Process facilitators get this question all the time.

Despite the fact that there are thousands of us around the world and an international association that sets professional standards and defines the core values for our work, most people are confused by the term “facilitator.”

In Holland, I am told that if you do a Google search for “facilitator,” the results show people who do facilities management.

In other places a “facilitator” is the one who pays the bribes needed to get things done.

More frequently, “facilitator” and “trainer” are used interchangeably. But there is a meaningful difference between those who facilitate learning (i.e., trainers) and those who facilitate group decision-making processes. In a nutshell, trainers are content experts; they teach something. Process facilitators create opportunities for group members to interact productively with each other. The group is the content expert. The facilitator is the guide.

IIFAC-trained facilitators are consultants (internal or external) who use their understanding of group dynamics to design processes that can help get a group from here to there.

Their context is usually meetings, large or small, formal or informal, in which the business of the group is discussed and decisions taken.

Sometimes “our” facilitators plan and lead forums or workshops where participants exchange ideas, develop options or explore solutions to a shared problem or opportunity.

Wait! Doesn´t the group´s leadership handle meetings, forums and workshops? What do they need a facilitator for?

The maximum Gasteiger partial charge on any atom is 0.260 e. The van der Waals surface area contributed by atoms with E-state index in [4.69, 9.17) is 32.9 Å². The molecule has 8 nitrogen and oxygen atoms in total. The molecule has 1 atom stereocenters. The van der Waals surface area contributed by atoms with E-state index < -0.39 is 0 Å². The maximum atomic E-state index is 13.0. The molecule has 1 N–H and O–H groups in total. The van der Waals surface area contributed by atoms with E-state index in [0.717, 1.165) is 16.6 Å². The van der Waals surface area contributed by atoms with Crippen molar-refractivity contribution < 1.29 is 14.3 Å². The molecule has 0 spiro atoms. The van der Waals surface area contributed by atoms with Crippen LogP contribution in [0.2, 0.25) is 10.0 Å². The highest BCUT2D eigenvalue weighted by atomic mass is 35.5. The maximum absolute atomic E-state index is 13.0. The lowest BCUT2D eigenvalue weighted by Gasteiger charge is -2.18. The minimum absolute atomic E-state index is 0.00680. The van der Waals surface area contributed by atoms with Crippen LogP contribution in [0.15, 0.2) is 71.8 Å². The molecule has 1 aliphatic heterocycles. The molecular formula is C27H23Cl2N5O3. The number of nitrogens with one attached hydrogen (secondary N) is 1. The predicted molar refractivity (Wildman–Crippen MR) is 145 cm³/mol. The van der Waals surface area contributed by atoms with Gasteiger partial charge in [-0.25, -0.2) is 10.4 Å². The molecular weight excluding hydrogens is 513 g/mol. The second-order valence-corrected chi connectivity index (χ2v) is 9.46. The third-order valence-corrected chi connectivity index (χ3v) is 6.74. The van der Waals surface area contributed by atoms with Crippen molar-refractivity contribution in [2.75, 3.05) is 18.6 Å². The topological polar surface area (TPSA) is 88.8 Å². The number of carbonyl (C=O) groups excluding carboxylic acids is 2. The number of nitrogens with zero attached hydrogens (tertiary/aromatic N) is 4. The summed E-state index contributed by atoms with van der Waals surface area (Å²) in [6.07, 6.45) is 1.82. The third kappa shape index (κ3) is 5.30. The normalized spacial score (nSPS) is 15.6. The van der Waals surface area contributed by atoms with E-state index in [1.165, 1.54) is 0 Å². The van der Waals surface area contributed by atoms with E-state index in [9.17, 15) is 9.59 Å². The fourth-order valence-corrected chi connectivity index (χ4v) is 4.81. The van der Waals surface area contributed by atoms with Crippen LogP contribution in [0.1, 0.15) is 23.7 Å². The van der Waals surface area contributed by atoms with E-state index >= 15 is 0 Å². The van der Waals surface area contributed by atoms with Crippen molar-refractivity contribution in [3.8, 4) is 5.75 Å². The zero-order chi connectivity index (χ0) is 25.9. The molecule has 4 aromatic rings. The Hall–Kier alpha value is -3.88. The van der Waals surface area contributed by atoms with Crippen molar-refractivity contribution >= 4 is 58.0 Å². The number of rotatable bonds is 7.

Great question.

The best leaders tend to have good facilitation skills. They use them to align the troops and keep them pulling in the same direction. Their meetings are focused and productive. They know how to listen, elicit opinions and support creativity.

Unfortunately, many people in leadership roles have no idea about how to plan a simple agenda, much less how to deal with diversity, conflict and the complex reality in which their organizations function.

Facilitation is a leadership skill.

We teach it in our International Certificate Program in Professional Facilitation.

It takes three face-to-face modules, a couple of teleconferences and a lot of case studies, exercises and some outside reading to get the point across, but by the end of the program, our participants are ready to lead in a new way.

Our next series of courses begin in April in Bogotá, Colombia and Cuernavaca, Mexico.

Interested in becoming a group facilitatator? Contact us to schedule a free consultation to discuss your professional development needs.